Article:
This program will begin 06/01/12 and conclude at midnight on 06/30/12.
Orders must be entered online at https://northamericanarms.com/earlybirdsw, or sent by facsimile to 801-374-9998. The information you provide us must include: the type of card used to pay for the order, card number and 3 or 4 digit security code, expiration date of card, name on the card, billing address, phone number. Personal checks will be accepted but these orders will not be eligible for the “random draw” (below). We will only charge credit cards 2 days in advance of anticipated ship date, and deposit checks two weeks in advance of expected ship date. We will send an email confirming receipt of your order.
Sidewinders offered in this program will be those with 1″ barrels. As production increases (after the conclusion of the EB program), we will build models with 2.5″ and 4.0″ barrels; we expect the 4″ models will be exempt from the CA “not unsafe” registry.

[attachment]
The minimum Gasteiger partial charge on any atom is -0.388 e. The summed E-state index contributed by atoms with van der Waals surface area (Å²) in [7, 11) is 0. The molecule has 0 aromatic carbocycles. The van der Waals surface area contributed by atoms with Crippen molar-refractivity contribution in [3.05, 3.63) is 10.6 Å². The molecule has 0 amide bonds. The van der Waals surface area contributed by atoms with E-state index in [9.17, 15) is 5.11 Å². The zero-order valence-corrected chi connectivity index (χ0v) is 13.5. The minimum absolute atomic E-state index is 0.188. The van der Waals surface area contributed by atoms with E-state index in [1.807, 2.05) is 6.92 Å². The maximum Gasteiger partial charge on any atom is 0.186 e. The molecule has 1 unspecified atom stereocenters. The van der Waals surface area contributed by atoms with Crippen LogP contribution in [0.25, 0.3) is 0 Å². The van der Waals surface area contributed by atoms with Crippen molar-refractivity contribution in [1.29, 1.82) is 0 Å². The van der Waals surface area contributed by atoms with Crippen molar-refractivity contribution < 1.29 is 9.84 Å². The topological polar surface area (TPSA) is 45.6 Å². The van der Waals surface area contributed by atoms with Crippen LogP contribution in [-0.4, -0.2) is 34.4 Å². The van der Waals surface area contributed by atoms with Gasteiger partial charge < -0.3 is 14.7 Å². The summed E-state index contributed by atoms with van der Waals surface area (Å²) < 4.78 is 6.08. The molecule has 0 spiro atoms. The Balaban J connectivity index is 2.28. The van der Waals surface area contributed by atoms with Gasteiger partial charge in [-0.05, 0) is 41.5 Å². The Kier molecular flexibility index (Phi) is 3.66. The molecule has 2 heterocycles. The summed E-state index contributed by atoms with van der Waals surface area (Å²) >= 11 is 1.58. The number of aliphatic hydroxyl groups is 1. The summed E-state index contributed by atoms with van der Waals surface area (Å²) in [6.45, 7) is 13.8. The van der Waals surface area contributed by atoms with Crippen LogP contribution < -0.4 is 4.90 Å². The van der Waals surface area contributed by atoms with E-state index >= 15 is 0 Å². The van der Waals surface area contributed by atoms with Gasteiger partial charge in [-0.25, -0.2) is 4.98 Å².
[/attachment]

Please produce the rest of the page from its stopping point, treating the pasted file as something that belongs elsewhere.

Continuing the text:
Orders can be placed for as many as two pieces, for which we will charge $349.00 ea. Long rifle “conversion” cylinders will be available for $79.00 each. Sales tax will be charged to those orders shipped to a UT address.
Guns ordered through the Early Bird program will be serialized with a special prefix and the sequence will start with 0001 (ie. SWEB0001). All orders received by midnight Mon. 06/04 will be entered into a pool; the entries will then be randomly drawn to determine the sequence. Orders received on 06/05 and thereafter will be sequenced in the order received. No custom or reserved serial numbers will be available during this program.
Guns cannot/will not be shipped until we receive a current FFL where the ordering individual will receive the gun. The buyer will be responsible for any transfer fees the selected FFL may charge.
We expect to begin shipments on or about 08/01/12. We expect it will take several weeks for all of our vendors to ramp-up production of some components we will use for the Sidewinder. We promise not to ship these pieces through our ordinary distributor network until all EB orders have been fulfilled.
In the event there is additional information I need to share regarding the EB program, I will do so through a post(s) on our Message Board.
I’m disappointed to report that we anticipate a one-month delay in the delivery of the first of the Early Bird Sidewinders. Where we earlier “promised” August deliveries, that date has now slipped to September.